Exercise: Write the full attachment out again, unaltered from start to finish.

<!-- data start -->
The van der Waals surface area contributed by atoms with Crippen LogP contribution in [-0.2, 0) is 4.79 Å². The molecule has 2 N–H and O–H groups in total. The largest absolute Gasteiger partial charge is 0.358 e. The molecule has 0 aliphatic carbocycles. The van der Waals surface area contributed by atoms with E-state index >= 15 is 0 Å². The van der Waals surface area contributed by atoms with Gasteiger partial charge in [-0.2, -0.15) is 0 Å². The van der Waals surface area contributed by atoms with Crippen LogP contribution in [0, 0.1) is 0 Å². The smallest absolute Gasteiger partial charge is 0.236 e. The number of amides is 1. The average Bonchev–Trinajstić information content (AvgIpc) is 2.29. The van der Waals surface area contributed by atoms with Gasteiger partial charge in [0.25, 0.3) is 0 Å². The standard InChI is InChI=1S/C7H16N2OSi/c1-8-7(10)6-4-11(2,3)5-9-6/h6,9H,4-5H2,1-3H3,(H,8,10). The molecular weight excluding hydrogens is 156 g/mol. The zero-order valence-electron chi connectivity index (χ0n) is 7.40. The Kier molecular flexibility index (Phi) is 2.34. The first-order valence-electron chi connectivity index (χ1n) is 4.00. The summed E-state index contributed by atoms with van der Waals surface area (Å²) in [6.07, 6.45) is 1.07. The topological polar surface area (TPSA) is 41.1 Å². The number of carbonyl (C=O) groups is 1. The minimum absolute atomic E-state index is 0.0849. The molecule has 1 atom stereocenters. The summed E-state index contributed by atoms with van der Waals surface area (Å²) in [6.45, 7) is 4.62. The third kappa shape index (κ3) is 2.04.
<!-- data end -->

The van der Waals surface area contributed by atoms with Crippen LogP contribution in [-0.2, 0) is 4.79 Å². The molecule has 2 N–H and O–H groups in total. The largest absolute Gasteiger partial charge is 0.358 e. The molecule has 0 aliphatic carbocycles. The van der Waals surface area contributed by atoms with E-state index >= 15 is 0 Å². The van der Waals surface area contributed by atoms with Gasteiger partial charge in [-0.2, -0.15) is 0 Å². The van der Waals surface area contributed by atoms with Crippen LogP contribution in [0, 0.1) is 0 Å². The smallest absolute Gasteiger partial charge is 0.236 e. The number of amides is 1. The average Bonchev–Trinajstić information content (AvgIpc) is 2.29. The van der Waals surface area contributed by atoms with Gasteiger partial charge in [0.25, 0.3) is 0 Å². The standard InChI is InChI=1S/C7H16N2OSi/c1-8-7(10)6-4-11(2,3)5-9-6/h6,9H,4-5H2,1-3H3,(H,8,10). The molecular weight excluding hydrogens is 156 g/mol. The zero-order valence-electron chi connectivity index (χ0n) is 7.40. The Kier molecular flexibility index (Phi) is 2.34. The first-order valence-electron chi connectivity index (χ1n) is 4.00. The summed E-state index contributed by atoms with van der Waals surface area (Å²) in [6.07, 6.45) is 1.07. The topological polar surface area (TPSA) is 41.1 Å². The number of carbonyl (C=O) groups is 1. The minimum absolute atomic E-state index is 0.0849. The molecule has 1 atom stereocenters. The summed E-state index contributed by atoms with van der Waals surface area (Å²) in [6.45, 7) is 4.62. The third kappa shape index (κ3) is 2.04.